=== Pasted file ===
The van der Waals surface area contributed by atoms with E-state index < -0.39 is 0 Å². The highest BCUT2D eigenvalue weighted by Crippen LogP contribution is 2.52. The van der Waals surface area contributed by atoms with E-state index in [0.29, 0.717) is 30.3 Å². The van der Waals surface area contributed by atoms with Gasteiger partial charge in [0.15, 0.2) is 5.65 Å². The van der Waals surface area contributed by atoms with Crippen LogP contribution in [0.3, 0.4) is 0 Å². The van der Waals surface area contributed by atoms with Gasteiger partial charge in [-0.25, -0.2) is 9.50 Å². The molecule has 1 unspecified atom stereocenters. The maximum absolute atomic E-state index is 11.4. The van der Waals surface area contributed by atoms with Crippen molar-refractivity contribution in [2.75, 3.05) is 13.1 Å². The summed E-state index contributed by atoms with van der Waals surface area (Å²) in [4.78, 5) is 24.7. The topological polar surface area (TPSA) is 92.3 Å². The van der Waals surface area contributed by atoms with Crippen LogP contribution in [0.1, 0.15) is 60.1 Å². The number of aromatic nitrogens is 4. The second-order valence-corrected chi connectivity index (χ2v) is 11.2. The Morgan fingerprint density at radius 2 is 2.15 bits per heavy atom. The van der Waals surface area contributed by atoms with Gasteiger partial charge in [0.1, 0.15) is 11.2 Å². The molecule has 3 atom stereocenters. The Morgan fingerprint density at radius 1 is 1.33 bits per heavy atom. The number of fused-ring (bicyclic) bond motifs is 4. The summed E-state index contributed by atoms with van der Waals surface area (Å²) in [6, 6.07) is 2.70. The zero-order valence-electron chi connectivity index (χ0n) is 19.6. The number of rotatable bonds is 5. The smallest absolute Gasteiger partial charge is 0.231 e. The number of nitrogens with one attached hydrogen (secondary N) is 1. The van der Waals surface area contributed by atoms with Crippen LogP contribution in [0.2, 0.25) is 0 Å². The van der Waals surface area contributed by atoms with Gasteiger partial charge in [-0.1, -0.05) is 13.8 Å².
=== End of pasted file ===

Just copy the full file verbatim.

The van der Waals surface area contributed by atoms with E-state index < -0.39 is 0 Å². The highest BCUT2D eigenvalue weighted by Crippen LogP contribution is 2.52. The van der Waals surface area contributed by atoms with E-state index in [0.29, 0.717) is 30.3 Å². The van der Waals surface area contributed by atoms with Gasteiger partial charge in [0.15, 0.2) is 5.65 Å². The van der Waals surface area contributed by atoms with Crippen LogP contribution in [0.3, 0.4) is 0 Å². The van der Waals surface area contributed by atoms with Gasteiger partial charge in [-0.25, -0.2) is 9.50 Å². The molecule has 1 unspecified atom stereocenters. The maximum absolute atomic E-state index is 11.4. The van der Waals surface area contributed by atoms with Crippen molar-refractivity contribution in [2.75, 3.05) is 13.1 Å². The summed E-state index contributed by atoms with van der Waals surface area (Å²) in [4.78, 5) is 24.7. The topological polar surface area (TPSA) is 92.3 Å². The van der Waals surface area contributed by atoms with Crippen LogP contribution in [0.1, 0.15) is 60.1 Å². The number of aromatic nitrogens is 4. The second-order valence-corrected chi connectivity index (χ2v) is 11.2. The Morgan fingerprint density at radius 2 is 2.15 bits per heavy atom. The van der Waals surface area contributed by atoms with Gasteiger partial charge in [0.1, 0.15) is 11.2 Å². The molecule has 3 atom stereocenters. The Morgan fingerprint density at radius 1 is 1.33 bits per heavy atom. The number of fused-ring (bicyclic) bond motifs is 4. The summed E-state index contributed by atoms with van der Waals surface area (Å²) in [6, 6.07) is 2.70. The zero-order valence-electron chi connectivity index (χ0n) is 19.6. The number of rotatable bonds is 5. The smallest absolute Gasteiger partial charge is 0.231 e. The number of nitrogens with one attached hydrogen (secondary N) is 1. The van der Waals surface area contributed by atoms with Crippen LogP contribution in [0.2, 0.25) is 0 Å². The van der Waals surface area contributed by atoms with Gasteiger partial charge in [-0.1, -0.05) is 13.8 Å².